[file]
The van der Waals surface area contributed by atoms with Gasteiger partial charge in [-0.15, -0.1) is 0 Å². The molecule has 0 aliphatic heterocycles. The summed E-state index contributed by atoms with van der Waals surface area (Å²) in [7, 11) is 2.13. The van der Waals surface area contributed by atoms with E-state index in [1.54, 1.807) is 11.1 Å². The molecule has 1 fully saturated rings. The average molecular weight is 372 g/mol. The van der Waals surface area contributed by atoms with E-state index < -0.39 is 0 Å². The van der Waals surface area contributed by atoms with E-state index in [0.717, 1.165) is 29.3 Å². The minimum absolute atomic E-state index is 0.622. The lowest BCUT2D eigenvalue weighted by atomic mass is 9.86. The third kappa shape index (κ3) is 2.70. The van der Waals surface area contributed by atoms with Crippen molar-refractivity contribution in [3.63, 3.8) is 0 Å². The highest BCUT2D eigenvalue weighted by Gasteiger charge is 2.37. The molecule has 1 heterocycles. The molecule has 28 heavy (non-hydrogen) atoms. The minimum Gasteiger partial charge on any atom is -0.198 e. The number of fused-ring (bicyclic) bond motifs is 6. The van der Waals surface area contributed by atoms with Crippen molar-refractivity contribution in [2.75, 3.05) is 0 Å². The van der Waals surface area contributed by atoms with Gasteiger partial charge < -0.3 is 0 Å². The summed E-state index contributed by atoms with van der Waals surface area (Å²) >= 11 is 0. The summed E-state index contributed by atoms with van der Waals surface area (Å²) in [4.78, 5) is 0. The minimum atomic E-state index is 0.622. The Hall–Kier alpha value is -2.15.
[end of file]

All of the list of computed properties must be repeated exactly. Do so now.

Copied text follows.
The van der Waals surface area contributed by atoms with Gasteiger partial charge in [-0.15, -0.1) is 0 Å². The molecule has 0 aliphatic heterocycles. The summed E-state index contributed by atoms with van der Waals surface area (Å²) in [7, 11) is 2.13. The van der Waals surface area contributed by atoms with E-state index in [1.54, 1.807) is 11.1 Å². The molecule has 1 fully saturated rings. The average molecular weight is 372 g/mol. The van der Waals surface area contributed by atoms with E-state index < -0.39 is 0 Å². The van der Waals surface area contributed by atoms with E-state index in [0.717, 1.165) is 29.3 Å². The minimum absolute atomic E-state index is 0.622. The lowest BCUT2D eigenvalue weighted by atomic mass is 9.86. The third kappa shape index (κ3) is 2.70. The van der Waals surface area contributed by atoms with Crippen molar-refractivity contribution in [3.63, 3.8) is 0 Å². The highest BCUT2D eigenvalue weighted by Gasteiger charge is 2.37. The molecule has 1 heterocycles. The molecule has 28 heavy (non-hydrogen) atoms. The minimum Gasteiger partial charge on any atom is -0.198 e. The number of fused-ring (bicyclic) bond motifs is 6. The van der Waals surface area contributed by atoms with Crippen molar-refractivity contribution in [2.75, 3.05) is 0 Å². The van der Waals surface area contributed by atoms with Gasteiger partial charge < -0.3 is 0 Å². The summed E-state index contributed by atoms with van der Waals surface area (Å²) >= 11 is 0. The summed E-state index contributed by atoms with van der Waals surface area (Å²) in [4.78, 5) is 0. The minimum atomic E-state index is 0.622. The Hall–Kier alpha value is -2.15.